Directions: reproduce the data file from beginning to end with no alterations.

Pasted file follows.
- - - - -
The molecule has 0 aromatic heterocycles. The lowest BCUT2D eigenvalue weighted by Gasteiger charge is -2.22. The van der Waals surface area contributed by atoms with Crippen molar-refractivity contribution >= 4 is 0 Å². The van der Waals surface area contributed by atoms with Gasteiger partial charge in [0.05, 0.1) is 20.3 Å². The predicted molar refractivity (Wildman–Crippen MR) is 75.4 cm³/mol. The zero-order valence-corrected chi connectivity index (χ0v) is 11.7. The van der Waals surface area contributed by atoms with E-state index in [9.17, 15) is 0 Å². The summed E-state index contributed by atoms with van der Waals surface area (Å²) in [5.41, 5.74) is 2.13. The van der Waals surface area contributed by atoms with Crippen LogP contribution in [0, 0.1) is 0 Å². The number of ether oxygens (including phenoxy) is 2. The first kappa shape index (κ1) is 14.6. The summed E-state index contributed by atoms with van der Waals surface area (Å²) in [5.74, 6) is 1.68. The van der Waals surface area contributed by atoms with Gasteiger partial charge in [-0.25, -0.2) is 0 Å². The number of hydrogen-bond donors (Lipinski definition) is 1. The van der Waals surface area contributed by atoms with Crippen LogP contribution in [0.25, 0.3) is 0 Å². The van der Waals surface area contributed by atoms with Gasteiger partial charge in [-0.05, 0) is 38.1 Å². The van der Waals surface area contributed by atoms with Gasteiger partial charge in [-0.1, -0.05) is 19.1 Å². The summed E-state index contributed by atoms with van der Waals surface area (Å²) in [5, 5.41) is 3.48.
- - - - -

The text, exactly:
The molecule has 0 aromatic heterocycles. The lowest BCUT2D eigenvalue weighted by Gasteiger charge is -2.22. The van der Waals surface area contributed by atoms with Crippen molar-refractivity contribution >= 4 is 0 Å². The van der Waals surface area contributed by atoms with Gasteiger partial charge in [0.05, 0.1) is 20.3 Å². The predicted molar refractivity (Wildman–Crippen MR) is 75.4 cm³/mol. The zero-order valence-corrected chi connectivity index (χ0v) is 11.7. The van der Waals surface area contributed by atoms with E-state index in [9.17, 15) is 0 Å². The summed E-state index contributed by atoms with van der Waals surface area (Å²) in [5.41, 5.74) is 2.13. The van der Waals surface area contributed by atoms with Crippen LogP contribution in [0, 0.1) is 0 Å². The number of ether oxygens (including phenoxy) is 2. The first kappa shape index (κ1) is 14.6. The summed E-state index contributed by atoms with van der Waals surface area (Å²) in [5.74, 6) is 1.68. The van der Waals surface area contributed by atoms with Gasteiger partial charge in [-0.25, -0.2) is 0 Å². The number of hydrogen-bond donors (Lipinski definition) is 1. The van der Waals surface area contributed by atoms with Crippen LogP contribution in [0.25, 0.3) is 0 Å². The van der Waals surface area contributed by atoms with Gasteiger partial charge in [-0.05, 0) is 38.1 Å². The van der Waals surface area contributed by atoms with Gasteiger partial charge in [-0.1, -0.05) is 19.1 Å². The summed E-state index contributed by atoms with van der Waals surface area (Å²) in [5, 5.41) is 3.48.